Gaylard says that one of the reasons the antenna at HartRAO survived Nasa’s cull was that it had been upgraded from its original 960MHz operating frequency to 2,3GHz. “That not only prolonged the life of the antenna, but made it possible to track objects further away,” says Gaylard.

The question, he says, was what sort of astronomy one could do with it? Eventually, it was decided that HartRAO would map the entire southern sky. Because this required perfect weather, could only be done at night when the sun’s rays wouldn’t interfere, and everything had to be done three times for the sake of verification and repeatability, the project took 10 years to complete.

The failed bearing

“The map we created is still in use, which is comforting considering how long it took,” says Gaylard. The current director of SA’s bid to host Square Kilometre Array (SKA) radio telescope, Justin Jonas, produced the final map and received a PhD for his trouble.

Gaylard says one of the greatest achievements of HartRAO is the countless students that have been awarded further qualifications for work they’ve done at the facility. “HartRAO has trained generations of astronomers who would otherwise have had to go to Sutherland — an optical not a radio observatory — or abroad.”

Gaylard says HartRAO has seen a wide variety of innovation, instrument and software development, and groundbreaking research in its 50 years. By way of example, he says that the facility’s spectrometer (used to measure radio emissions at specific frequencies) started life as the project of an engineering student from the University of the Witwatersrand.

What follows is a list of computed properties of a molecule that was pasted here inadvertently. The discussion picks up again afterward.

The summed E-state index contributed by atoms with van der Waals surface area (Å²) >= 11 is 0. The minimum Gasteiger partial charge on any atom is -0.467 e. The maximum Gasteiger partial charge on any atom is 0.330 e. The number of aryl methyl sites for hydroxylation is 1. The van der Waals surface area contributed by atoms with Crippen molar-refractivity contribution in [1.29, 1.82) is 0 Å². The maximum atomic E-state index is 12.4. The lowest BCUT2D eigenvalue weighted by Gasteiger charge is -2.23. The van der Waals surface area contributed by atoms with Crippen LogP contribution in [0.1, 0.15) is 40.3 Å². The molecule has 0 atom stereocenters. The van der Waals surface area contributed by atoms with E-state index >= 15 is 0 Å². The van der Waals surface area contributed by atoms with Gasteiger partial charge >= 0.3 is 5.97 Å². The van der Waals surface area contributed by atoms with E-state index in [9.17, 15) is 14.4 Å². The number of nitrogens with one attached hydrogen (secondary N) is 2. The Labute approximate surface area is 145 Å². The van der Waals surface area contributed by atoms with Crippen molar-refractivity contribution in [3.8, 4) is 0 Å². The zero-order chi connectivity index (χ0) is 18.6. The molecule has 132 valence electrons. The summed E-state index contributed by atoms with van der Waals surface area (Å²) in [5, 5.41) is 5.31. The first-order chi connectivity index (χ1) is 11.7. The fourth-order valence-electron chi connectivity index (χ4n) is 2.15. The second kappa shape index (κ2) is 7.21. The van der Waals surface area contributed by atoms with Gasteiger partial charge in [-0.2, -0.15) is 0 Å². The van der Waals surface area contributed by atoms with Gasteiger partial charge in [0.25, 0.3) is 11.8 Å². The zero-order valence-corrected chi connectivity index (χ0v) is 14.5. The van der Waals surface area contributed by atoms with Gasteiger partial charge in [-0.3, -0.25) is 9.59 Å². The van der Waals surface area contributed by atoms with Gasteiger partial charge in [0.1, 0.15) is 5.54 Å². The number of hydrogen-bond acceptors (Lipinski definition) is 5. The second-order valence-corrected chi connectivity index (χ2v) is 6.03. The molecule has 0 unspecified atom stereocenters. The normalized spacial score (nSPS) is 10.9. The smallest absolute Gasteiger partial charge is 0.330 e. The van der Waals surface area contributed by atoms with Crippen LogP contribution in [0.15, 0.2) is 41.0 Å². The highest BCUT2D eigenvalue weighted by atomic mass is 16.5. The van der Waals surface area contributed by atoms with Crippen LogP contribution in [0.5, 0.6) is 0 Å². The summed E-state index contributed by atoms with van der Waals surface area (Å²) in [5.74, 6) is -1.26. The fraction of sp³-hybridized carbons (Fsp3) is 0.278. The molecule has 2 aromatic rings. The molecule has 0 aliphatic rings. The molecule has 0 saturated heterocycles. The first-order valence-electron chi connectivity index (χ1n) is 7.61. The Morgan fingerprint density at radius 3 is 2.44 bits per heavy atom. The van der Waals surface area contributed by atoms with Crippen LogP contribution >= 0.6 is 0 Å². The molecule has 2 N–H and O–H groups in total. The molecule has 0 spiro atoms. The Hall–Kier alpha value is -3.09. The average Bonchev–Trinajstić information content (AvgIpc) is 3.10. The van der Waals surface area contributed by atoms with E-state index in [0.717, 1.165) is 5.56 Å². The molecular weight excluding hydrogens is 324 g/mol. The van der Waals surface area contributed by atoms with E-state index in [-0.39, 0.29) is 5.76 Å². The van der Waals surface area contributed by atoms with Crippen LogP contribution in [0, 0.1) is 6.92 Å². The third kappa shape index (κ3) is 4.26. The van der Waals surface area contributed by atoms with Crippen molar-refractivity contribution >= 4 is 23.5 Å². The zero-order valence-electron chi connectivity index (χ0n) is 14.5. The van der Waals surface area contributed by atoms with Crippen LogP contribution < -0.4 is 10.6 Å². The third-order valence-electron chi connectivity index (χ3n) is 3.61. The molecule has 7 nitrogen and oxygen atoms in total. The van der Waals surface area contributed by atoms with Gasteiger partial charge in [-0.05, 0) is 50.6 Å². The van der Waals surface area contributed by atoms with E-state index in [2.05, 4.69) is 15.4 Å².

HartRAO isn’t simply a purely astronomical or research facility, but one that has affected a wide-range of fields, including physics, geology, geography, engineering, computer science, climatology and meteorology.

Ties with Nasa
Although HartRAO hasn’t been a Nasa facility since the mid-1970s, Gaylard says the US space administration hasn’t severed ties completely and maintains an active interest in HartRAO’s work, particularly in its observational abilities.

HartRAO participates in something called very long baseline interferometry (VLBI). In layman’s terms, VLBI involves multiple telescopes looking at the same object, at the same time, from different positions around Earth or in space. Aside from being able to look further and more carefully at the cosmos, VLBI has other, surprising uses.

Ludwig Combrinck and Michael Gaylard

“Using VLBI, we were able to use stars and other radiowave emitting bodies to work out the exact positions of our telescope, and others in the VLBI network,” says Gaylard. One could be forgiven for thinking the HartRAO team knew where their telescope was to begin with? Not exactly.

It’s easy to tell where something is relative to something else, but it’s very difficult to get a precise absolute measurement because there are so many variables at play. Consider, for example, continental drift. If last year the telescope was 20cm further east, then factoring this in to calculations will result in a more accurate result.

Measuring continental drift — in fact, proving that it happens at all — was one of the early successes of VLBI. HartRAO has been tracking the movement of its telescope since 1986 and Gaylard says that it is moving “about 2,5cm north-east per year”.

He explains that some of the variables that VLBI helps mitigate, or at least calculate, include the Earth’s various movements.

While many think the Earth simply rotates on its axis while orbiting the sun, this isn’t the case. Our planet speeds up and slows down depending on things like tides, it wobbles on its axis and its orbit isn’t entirely uniform.

Because the radio telescope’s position can be calculated absolutely, after 1994, when NASA deemed it politically acceptable to return to SA, it built a satellite laser ranger (SLR) system next to HartRAO’s radio telescope. As the name suggests, SLR is used to track satellites in orbit. Thanks to HartRAO’s VLBI activities, Nasa can now do so even more accurately.

Similarly, HartRAO is involved in a number of GPS-related projects and has GPS receivers all over Southern Africa. Tracking these is useful for providing reference points for national survey systems, in addition to various studies and projects by those interested in GPS or those demanding a high level of accuracy.